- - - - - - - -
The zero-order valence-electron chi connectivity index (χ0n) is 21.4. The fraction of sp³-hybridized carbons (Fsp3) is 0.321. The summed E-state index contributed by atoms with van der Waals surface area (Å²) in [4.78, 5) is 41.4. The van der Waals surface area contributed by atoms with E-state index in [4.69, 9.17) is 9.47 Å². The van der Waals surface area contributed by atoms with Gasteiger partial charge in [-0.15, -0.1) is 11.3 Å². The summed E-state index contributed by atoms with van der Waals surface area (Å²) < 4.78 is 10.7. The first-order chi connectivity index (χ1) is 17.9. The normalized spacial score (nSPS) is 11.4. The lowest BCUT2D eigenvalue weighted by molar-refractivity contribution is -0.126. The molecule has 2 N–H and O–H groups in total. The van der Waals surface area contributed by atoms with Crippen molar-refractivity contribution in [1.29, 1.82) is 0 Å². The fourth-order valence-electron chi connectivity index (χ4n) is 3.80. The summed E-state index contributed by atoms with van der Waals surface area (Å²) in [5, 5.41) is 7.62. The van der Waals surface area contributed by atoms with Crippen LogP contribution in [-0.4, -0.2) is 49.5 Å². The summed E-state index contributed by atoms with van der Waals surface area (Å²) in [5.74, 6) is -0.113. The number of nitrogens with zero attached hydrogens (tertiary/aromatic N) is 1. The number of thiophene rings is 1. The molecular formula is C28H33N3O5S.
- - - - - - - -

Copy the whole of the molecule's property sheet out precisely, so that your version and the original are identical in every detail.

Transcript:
The zero-order valence-electron chi connectivity index (χ0n) is 21.4. The fraction of sp³-hybridized carbons (Fsp3) is 0.321. The summed E-state index contributed by atoms with van der Waals surface area (Å²) in [4.78, 5) is 41.4. The van der Waals surface area contributed by atoms with E-state index in [4.69, 9.17) is 9.47 Å². The van der Waals surface area contributed by atoms with Gasteiger partial charge in [-0.15, -0.1) is 11.3 Å². The summed E-state index contributed by atoms with van der Waals surface area (Å²) < 4.78 is 10.7. The first-order chi connectivity index (χ1) is 17.9. The normalized spacial score (nSPS) is 11.4. The lowest BCUT2D eigenvalue weighted by molar-refractivity contribution is -0.126. The molecule has 2 N–H and O–H groups in total. The van der Waals surface area contributed by atoms with Crippen molar-refractivity contribution in [1.29, 1.82) is 0 Å². The fourth-order valence-electron chi connectivity index (χ4n) is 3.80. The summed E-state index contributed by atoms with van der Waals surface area (Å²) in [5, 5.41) is 7.62. The van der Waals surface area contributed by atoms with Crippen LogP contribution in [-0.4, -0.2) is 49.5 Å². The summed E-state index contributed by atoms with van der Waals surface area (Å²) in [5.74, 6) is -0.113. The number of nitrogens with zero attached hydrogens (tertiary/aromatic N) is 1. The number of thiophene rings is 1. The molecular formula is C28H33N3O5S.